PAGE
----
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Fogarty fellow capitalizes on crowdsourcing to promote HIV self-testing

20th Anniversary of Global Health Fellows and Scholars

Photo of Dr. Weiming Tang

Dr. Weiming Tang chose his research area after several years of volunteer work in his home country of China. While in college, he worked on a program that aimed to spread awareness about HIV among students at his college. Later, he established a peer-to-peer training program on HIV education at other universities. Recognizing the need for growth in this area, he decided to make this the focus of his career.

One unique feature of Tang's research is that he often uses crowdsourcing to develop tools for the men who have sex with men (MSM) and the transgender populations in China. Crowdsourcing—where information is obtained from a large group of people usually via the internet—is a bottom-up strategy that allows researchers to work with their target populations and develop interventions tailored to their needs. For the MSM and transgender communities in China, this is important as the stigma around these groups often pushes individuals into the shadows, forcing them to use more discreet forms of communication. "I noticed this trend in the MSM community in China and realized it was an opportunity to develop a tool that would allow for better adherence while they are able to look for resources more discreetly."

Tang's Fogarty project analyzed the cost-effectiveness of a crowdsourcing video and conventional video for HIV testing uptake campaigns among MSM and transgender individuals in China. Their randomized controlled trial compared first-time HIV testing rates among 721 MSM and transgender individuals who had received either a crowdsourced video or a conventional health marketing video, both promoting HIV testing. The team measured HIV test uptake within three weeks of watching either video as well as the cost of the services being promoted—a first-time HIV test and a HIV diagnosis.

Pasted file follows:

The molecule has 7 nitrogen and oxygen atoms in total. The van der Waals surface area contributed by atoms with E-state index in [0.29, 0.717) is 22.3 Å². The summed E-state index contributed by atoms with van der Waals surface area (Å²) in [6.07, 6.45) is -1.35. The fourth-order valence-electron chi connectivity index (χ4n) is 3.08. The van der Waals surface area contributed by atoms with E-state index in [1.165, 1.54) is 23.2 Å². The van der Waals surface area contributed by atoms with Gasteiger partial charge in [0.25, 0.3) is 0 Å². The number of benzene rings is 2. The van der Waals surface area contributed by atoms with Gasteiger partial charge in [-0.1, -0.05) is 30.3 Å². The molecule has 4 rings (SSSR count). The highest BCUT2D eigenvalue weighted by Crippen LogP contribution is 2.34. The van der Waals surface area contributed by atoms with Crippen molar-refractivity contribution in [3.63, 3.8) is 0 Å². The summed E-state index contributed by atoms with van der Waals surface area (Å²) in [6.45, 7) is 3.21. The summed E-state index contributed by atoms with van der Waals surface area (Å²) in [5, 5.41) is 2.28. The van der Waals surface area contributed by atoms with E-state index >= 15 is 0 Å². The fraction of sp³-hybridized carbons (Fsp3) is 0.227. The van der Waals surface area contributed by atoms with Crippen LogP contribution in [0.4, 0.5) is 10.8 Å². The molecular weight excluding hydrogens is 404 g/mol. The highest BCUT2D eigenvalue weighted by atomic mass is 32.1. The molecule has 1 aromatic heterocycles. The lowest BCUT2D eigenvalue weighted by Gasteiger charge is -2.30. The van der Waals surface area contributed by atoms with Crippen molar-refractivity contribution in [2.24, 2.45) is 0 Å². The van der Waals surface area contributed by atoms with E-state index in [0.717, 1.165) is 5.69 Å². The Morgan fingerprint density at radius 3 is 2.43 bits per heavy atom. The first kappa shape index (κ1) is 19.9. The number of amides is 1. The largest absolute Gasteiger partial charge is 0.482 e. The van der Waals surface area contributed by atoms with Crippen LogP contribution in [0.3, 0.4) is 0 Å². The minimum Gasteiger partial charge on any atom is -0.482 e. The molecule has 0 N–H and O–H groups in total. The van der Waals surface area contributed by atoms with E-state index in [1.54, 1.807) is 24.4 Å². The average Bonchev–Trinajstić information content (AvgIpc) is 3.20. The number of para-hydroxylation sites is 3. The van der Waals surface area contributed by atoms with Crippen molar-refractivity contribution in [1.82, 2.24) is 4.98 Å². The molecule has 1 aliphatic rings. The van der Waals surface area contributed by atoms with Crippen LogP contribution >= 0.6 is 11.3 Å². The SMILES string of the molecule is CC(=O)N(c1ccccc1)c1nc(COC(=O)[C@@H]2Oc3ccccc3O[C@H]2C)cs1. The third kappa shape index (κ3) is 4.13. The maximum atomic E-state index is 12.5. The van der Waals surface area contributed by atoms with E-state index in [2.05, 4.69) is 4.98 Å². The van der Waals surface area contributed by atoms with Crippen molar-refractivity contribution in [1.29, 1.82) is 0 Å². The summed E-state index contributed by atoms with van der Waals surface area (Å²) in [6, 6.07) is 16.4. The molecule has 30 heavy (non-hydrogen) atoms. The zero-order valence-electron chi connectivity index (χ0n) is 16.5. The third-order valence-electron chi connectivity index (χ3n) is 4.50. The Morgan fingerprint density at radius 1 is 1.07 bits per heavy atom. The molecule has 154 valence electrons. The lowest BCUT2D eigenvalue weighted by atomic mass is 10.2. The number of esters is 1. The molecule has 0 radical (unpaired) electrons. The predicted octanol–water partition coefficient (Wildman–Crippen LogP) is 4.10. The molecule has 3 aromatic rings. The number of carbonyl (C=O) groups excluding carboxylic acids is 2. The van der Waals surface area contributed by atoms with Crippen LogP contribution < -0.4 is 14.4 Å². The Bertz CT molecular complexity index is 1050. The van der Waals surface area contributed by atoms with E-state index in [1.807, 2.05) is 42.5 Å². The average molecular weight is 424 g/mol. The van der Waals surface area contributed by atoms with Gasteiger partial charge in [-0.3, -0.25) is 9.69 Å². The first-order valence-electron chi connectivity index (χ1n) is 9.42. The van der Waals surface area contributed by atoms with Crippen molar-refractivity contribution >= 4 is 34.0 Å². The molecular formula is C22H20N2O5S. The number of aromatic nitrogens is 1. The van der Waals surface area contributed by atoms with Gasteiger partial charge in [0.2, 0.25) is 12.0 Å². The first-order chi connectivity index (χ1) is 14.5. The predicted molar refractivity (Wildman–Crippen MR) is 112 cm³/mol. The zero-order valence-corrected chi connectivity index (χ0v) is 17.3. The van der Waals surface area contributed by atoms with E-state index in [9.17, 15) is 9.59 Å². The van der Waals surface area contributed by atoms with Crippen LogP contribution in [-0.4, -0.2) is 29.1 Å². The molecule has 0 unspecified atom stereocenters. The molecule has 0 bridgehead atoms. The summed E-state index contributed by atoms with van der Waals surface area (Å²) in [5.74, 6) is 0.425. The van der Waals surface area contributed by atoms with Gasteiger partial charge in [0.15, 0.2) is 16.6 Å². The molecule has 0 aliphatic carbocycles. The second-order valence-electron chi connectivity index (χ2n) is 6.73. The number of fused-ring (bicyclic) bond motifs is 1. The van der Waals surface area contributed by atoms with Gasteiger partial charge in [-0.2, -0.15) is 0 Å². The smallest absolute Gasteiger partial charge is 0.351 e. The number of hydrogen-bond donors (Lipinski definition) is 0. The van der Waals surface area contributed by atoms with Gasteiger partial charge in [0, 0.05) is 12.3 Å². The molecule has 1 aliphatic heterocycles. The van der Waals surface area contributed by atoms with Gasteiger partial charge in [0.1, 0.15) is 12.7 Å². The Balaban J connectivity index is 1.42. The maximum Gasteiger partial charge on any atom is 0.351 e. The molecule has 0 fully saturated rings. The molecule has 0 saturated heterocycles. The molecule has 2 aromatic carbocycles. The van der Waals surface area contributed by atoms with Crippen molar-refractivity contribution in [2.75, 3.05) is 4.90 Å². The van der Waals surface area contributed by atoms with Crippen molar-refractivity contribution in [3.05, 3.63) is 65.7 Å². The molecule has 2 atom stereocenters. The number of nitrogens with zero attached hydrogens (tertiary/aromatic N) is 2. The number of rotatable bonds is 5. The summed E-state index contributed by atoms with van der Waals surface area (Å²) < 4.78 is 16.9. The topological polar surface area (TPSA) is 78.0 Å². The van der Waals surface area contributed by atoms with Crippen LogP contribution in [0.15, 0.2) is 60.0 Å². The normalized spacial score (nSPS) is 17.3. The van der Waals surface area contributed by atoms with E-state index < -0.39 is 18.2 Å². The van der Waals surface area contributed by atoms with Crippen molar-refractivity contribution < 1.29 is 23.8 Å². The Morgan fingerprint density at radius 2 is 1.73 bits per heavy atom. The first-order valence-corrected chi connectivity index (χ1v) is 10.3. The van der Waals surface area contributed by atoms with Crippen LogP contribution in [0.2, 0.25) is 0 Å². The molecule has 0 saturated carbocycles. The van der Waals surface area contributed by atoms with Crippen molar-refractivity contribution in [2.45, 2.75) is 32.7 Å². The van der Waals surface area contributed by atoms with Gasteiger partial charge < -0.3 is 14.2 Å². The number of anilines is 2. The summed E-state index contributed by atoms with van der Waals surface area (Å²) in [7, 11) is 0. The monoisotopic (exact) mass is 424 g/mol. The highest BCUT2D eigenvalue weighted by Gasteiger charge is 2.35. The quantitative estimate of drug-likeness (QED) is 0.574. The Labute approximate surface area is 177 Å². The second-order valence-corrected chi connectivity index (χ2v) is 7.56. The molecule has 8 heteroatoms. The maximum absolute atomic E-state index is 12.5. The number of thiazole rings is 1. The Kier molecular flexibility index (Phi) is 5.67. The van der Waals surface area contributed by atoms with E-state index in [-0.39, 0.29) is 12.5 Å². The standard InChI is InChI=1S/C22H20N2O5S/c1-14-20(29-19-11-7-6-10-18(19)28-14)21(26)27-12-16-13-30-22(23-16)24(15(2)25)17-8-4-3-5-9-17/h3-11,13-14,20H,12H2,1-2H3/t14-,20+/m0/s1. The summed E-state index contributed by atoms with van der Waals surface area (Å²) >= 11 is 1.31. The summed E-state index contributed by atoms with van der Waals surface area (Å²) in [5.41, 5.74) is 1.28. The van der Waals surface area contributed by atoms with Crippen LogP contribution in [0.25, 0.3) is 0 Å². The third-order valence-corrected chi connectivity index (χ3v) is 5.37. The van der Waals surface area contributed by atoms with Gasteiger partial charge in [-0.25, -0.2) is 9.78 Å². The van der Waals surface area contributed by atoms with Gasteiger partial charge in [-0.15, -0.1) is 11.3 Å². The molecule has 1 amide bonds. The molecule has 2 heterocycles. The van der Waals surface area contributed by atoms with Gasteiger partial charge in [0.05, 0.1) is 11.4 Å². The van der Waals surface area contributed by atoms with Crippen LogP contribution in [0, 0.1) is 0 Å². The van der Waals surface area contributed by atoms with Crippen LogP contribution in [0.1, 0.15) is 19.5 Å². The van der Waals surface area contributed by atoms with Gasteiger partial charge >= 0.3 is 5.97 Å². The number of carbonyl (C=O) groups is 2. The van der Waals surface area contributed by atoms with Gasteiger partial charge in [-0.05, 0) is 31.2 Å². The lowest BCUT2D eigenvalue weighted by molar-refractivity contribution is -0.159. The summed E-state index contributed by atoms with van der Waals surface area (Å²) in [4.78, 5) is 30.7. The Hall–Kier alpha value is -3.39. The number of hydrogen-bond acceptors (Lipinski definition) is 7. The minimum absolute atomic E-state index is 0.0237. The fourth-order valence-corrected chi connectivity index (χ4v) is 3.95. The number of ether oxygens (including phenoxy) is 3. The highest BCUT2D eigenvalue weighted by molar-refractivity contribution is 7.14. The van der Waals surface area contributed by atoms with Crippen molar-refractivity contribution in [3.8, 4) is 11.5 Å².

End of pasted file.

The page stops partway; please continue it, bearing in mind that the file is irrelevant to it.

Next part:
Tang and his colleagues found a 2% difference in uptake rates between the two videos, with the crowdsourced version being slightly more favorable. They also found that the crowdsourced interventions cost substantially less—just US$131 vs. US$238 for the first-time HIV test and US$415 vs. US$799 for the HIV diagnosis. The results demonstrated that crowdsourcing may be a more cost-effective tool. "Learning how to do a cost-effective analysis was instrumental for me," said Tang. "It's something I now implement into all of my projects so that we can better understand if projects can be scaled-up sustainably, which is always of concern to decision-makers."

Tang's Fogarty year was a huge transition period for him. He was promoted to post-doctoral fellow and later to faculty the very same year he was accepted into the program. "Fogarty allowed me to conduct independent research and helped me develop the foundation for my future research and build strong relationships with Chinese research institutes."

Today, he is the co-director of the UNC China Project, a collaboration between the University of North Carolina at Chapel Hill and Chinese partner organizations. The project aims to expand collaboration for global health research through research, teaching, and service. There he oversees the research and collaborates with different institutes in China. He also ensures a robust mentoring program for the research assistants in China, giving them the support they need for their career development.

He has since expanded upon his work, using crowdsourcing methodologies for mental health issues related to COVID-19. He continues to use digital health tools to reduce HIV stigma and increase testing among highly affected communities in China. When asked about the future of LAUNCH, he says, "I hope that collaborative programs like this one can continue so that Chinese researchers can continue to grow in the global health research space."

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Updated May 13, 2024


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